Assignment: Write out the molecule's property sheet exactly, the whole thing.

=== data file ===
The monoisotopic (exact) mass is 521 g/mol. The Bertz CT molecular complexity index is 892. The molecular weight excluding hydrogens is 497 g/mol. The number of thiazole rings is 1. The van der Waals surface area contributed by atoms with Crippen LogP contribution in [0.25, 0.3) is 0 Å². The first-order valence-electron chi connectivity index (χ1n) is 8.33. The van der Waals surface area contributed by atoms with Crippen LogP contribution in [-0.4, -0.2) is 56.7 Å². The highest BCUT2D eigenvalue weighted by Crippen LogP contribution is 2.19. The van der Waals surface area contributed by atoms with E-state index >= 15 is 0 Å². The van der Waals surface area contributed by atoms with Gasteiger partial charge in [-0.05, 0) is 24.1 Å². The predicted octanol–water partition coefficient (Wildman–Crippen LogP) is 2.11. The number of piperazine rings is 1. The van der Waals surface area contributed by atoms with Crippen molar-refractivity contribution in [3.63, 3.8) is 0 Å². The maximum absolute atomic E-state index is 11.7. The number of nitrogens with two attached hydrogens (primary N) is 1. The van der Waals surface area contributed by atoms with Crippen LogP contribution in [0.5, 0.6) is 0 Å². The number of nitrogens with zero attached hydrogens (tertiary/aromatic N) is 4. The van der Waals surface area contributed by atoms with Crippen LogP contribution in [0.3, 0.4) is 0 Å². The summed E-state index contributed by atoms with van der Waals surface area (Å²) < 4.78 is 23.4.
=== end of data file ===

The monoisotopic (exact) mass is 521 g/mol. The Bertz CT molecular complexity index is 892. The molecular weight excluding hydrogens is 497 g/mol. The number of thiazole rings is 1. The van der Waals surface area contributed by atoms with Crippen LogP contribution in [0.25, 0.3) is 0 Å². The first-order valence-electron chi connectivity index (χ1n) is 8.33. The van der Waals surface area contributed by atoms with Crippen LogP contribution in [-0.4, -0.2) is 56.7 Å². The highest BCUT2D eigenvalue weighted by Crippen LogP contribution is 2.19. The van der Waals surface area contributed by atoms with E-state index >= 15 is 0 Å². The van der Waals surface area contributed by atoms with Gasteiger partial charge in [-0.05, 0) is 24.1 Å². The predicted octanol–water partition coefficient (Wildman–Crippen LogP) is 2.11. The number of piperazine rings is 1. The van der Waals surface area contributed by atoms with Crippen molar-refractivity contribution in [3.63, 3.8) is 0 Å². The maximum absolute atomic E-state index is 11.7. The number of nitrogens with two attached hydrogens (primary N) is 1. The van der Waals surface area contributed by atoms with Crippen LogP contribution in [0.5, 0.6) is 0 Å². The number of nitrogens with zero attached hydrogens (tertiary/aromatic N) is 4. The van der Waals surface area contributed by atoms with Crippen LogP contribution in [0.3, 0.4) is 0 Å². The summed E-state index contributed by atoms with van der Waals surface area (Å²) < 4.78 is 23.4.